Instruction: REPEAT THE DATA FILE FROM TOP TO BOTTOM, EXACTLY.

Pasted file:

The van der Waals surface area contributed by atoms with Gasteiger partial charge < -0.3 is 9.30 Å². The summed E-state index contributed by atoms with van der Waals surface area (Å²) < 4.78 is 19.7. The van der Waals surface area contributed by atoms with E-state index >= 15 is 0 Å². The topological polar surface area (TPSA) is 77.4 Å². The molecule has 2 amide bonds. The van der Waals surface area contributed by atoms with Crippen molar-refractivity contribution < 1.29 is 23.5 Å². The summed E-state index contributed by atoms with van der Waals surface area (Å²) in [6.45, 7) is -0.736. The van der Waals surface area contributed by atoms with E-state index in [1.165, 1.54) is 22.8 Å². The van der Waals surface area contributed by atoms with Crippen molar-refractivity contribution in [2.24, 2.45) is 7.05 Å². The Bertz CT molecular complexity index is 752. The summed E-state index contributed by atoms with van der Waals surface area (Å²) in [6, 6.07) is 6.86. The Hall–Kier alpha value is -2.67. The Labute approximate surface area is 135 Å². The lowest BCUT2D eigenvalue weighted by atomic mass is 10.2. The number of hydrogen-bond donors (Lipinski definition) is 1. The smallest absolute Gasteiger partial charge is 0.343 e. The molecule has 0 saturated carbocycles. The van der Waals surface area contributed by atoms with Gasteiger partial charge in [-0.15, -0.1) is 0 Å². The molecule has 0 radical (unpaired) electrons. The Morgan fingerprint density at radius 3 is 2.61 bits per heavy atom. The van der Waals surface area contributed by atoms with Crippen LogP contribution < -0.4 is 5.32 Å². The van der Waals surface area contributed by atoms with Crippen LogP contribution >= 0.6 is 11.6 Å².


The van der Waals surface area contributed by atoms with Gasteiger partial charge < -0.3 is 9.30 Å². The summed E-state index contributed by atoms with van der Waals surface area (Å²) < 4.78 is 19.7. The van der Waals surface area contributed by atoms with E-state index >= 15 is 0 Å². The topological polar surface area (TPSA) is 77.4 Å². The molecule has 2 amide bonds. The van der Waals surface area contributed by atoms with Crippen molar-refractivity contribution < 1.29 is 23.5 Å². The summed E-state index contributed by atoms with van der Waals surface area (Å²) in [6.45, 7) is -0.736. The van der Waals surface area contributed by atoms with E-state index in [1.165, 1.54) is 22.8 Å². The van der Waals surface area contributed by atoms with Crippen molar-refractivity contribution in [2.24, 2.45) is 7.05 Å². The Bertz CT molecular complexity index is 752. The summed E-state index contributed by atoms with van der Waals surface area (Å²) in [6, 6.07) is 6.86. The Hall–Kier alpha value is -2.67. The Labute approximate surface area is 135 Å². The lowest BCUT2D eigenvalue weighted by atomic mass is 10.2. The number of hydrogen-bond donors (Lipinski definition) is 1. The smallest absolute Gasteiger partial charge is 0.343 e. The molecule has 0 saturated carbocycles. The van der Waals surface area contributed by atoms with Gasteiger partial charge in [-0.15, -0.1) is 0 Å². The molecule has 0 radical (unpaired) electrons. The Morgan fingerprint density at radius 3 is 2.61 bits per heavy atom. The van der Waals surface area contributed by atoms with Crippen LogP contribution < -0.4 is 5.32 Å². The van der Waals surface area contributed by atoms with Crippen LogP contribution >= 0.6 is 11.6 Å².